Rerolled: January 7, 2020 | #STDW
The MORE Act gets another push, there will be no decriminalization of marijuana in New Jersey during the lame duck session, a South Dakota marijuana legalization initiative qualifies for the ballot, and more.
House Small Business Committee Moves Marijuana Bill Forward. The House Small Business Committee has waived jurisdiction over the Marijuana Opportunity, Reinvestment, and Expungement (MORE) Act (HR 3884), making it the second House committee in the 116th Congress to advance legislation to end federal marijuana prohibition. The bill passed in the House Judiciary Committee in November. It would remove marijuana from the Controlled Substances Act and incentivize states to facilitate the expungement of criminal records related to low-level marijuana offenses, among other changes.
New Jersey Senate President Says No Decriminalization During Lame Duck Session. Senate President Steve Sweeney (D) said Monday that lawmakers will not pass a bill to decriminalize marijuana during the lame duck session, which ends next Tuesday. "It’s not getting done in lame duck," Sweeney said. After a legalization bill stalled last year, Sweeney had insisted that decriminalization could get done during this short session, but there is little evidence if was a top priority for any Democratic leaders. A binding voter referendum on whether to legalize marijuana will be on the November ballot.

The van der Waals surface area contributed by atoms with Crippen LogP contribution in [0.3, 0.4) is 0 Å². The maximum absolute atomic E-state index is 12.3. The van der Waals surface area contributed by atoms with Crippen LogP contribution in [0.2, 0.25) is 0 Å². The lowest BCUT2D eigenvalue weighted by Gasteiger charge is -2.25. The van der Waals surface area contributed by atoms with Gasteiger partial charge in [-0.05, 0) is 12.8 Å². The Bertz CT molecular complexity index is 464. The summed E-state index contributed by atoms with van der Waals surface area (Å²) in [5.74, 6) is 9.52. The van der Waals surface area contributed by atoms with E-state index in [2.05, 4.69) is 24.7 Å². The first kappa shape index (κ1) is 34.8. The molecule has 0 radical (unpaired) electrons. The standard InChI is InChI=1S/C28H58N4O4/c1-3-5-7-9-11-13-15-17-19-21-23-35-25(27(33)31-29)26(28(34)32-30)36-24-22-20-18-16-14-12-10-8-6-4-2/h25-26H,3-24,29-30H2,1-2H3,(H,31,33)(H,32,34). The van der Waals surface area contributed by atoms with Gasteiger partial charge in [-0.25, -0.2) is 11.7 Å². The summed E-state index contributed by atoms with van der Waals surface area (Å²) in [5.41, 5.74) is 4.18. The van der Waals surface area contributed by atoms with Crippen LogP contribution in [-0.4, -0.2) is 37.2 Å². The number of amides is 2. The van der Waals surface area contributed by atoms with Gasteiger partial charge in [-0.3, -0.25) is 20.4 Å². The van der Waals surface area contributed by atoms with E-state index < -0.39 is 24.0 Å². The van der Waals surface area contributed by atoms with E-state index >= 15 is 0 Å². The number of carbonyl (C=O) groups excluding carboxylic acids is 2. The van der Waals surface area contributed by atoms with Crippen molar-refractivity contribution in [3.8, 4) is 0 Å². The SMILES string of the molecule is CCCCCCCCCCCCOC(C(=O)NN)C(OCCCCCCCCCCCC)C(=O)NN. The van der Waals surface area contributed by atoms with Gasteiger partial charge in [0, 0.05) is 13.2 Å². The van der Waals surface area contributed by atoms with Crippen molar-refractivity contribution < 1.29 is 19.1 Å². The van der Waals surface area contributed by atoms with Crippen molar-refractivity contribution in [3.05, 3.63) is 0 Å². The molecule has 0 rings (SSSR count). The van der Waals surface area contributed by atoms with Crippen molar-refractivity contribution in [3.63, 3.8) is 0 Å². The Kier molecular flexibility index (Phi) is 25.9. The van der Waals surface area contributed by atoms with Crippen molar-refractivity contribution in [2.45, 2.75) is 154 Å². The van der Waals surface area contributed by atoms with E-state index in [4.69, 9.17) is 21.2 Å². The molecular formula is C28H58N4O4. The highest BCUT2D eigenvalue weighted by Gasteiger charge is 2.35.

South Dakota Marijuana Legalization Initiative Qualifies for Ballot. Secretary of State Steve Barnett said Monday that a marijuana legalization initiative sponsored by New Approach South Dakota has qualified for the November ballot. The measure would legalize, regulate, and tax marijuana, as well as require the state legislature to pass laws regarding hemp. South Dakotans will also be voting on an initiative to legalize the medical use of marijuana.
Mexico's Toll of the Disappeared Doubles, According to Government Figures. The government on Monday issued new figures on the number of people gone missing in the country, the vast majority of them victims of the country's prohibition-related violence. As recently as last June, the government put the toll at about 40,000, but it now says the number is 61,000. Nearly 98% of the missing have disappeared since then-President Felipe Calderon sent them army into the streets to fight cartels.
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